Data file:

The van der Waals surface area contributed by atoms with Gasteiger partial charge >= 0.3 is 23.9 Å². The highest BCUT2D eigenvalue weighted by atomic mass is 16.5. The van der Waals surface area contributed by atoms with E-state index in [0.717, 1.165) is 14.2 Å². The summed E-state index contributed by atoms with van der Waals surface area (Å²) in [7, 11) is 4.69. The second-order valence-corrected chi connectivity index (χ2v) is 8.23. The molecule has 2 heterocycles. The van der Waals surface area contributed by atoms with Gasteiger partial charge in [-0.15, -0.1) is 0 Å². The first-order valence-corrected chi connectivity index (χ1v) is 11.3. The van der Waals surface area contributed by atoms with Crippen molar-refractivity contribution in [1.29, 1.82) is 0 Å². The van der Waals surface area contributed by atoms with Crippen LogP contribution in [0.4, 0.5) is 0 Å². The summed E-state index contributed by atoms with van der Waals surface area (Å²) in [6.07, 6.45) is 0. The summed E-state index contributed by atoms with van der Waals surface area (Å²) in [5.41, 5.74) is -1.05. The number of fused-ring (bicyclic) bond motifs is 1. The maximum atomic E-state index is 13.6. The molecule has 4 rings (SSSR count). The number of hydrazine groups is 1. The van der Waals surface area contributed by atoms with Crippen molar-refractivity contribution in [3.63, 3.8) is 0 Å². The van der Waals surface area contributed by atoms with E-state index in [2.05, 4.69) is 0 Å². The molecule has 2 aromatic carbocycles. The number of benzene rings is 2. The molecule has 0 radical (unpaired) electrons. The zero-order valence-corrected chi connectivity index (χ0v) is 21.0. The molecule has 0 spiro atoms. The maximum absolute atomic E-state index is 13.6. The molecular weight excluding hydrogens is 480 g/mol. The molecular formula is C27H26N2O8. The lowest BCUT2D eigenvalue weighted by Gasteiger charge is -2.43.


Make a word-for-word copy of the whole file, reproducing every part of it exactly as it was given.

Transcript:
The van der Waals surface area contributed by atoms with Gasteiger partial charge >= 0.3 is 23.9 Å². The highest BCUT2D eigenvalue weighted by atomic mass is 16.5. The van der Waals surface area contributed by atoms with E-state index in [0.717, 1.165) is 14.2 Å². The summed E-state index contributed by atoms with van der Waals surface area (Å²) in [7, 11) is 4.69. The second-order valence-corrected chi connectivity index (χ2v) is 8.23. The molecule has 2 heterocycles. The van der Waals surface area contributed by atoms with Gasteiger partial charge in [-0.15, -0.1) is 0 Å². The first-order valence-corrected chi connectivity index (χ1v) is 11.3. The van der Waals surface area contributed by atoms with Crippen molar-refractivity contribution in [1.29, 1.82) is 0 Å². The van der Waals surface area contributed by atoms with Crippen LogP contribution in [0.4, 0.5) is 0 Å². The summed E-state index contributed by atoms with van der Waals surface area (Å²) in [6.07, 6.45) is 0. The summed E-state index contributed by atoms with van der Waals surface area (Å²) in [5.41, 5.74) is -1.05. The number of fused-ring (bicyclic) bond motifs is 1. The maximum atomic E-state index is 13.6. The molecule has 4 rings (SSSR count). The number of hydrazine groups is 1. The van der Waals surface area contributed by atoms with Crippen molar-refractivity contribution in [3.63, 3.8) is 0 Å². The van der Waals surface area contributed by atoms with E-state index in [2.05, 4.69) is 0 Å². The molecule has 2 aromatic carbocycles. The number of benzene rings is 2. The molecule has 0 radical (unpaired) electrons. The zero-order valence-corrected chi connectivity index (χ0v) is 21.0. The molecule has 0 spiro atoms. The maximum absolute atomic E-state index is 13.6. The molecular weight excluding hydrogens is 480 g/mol. The molecular formula is C27H26N2O8. The lowest BCUT2D eigenvalue weighted by Gasteiger charge is -2.43.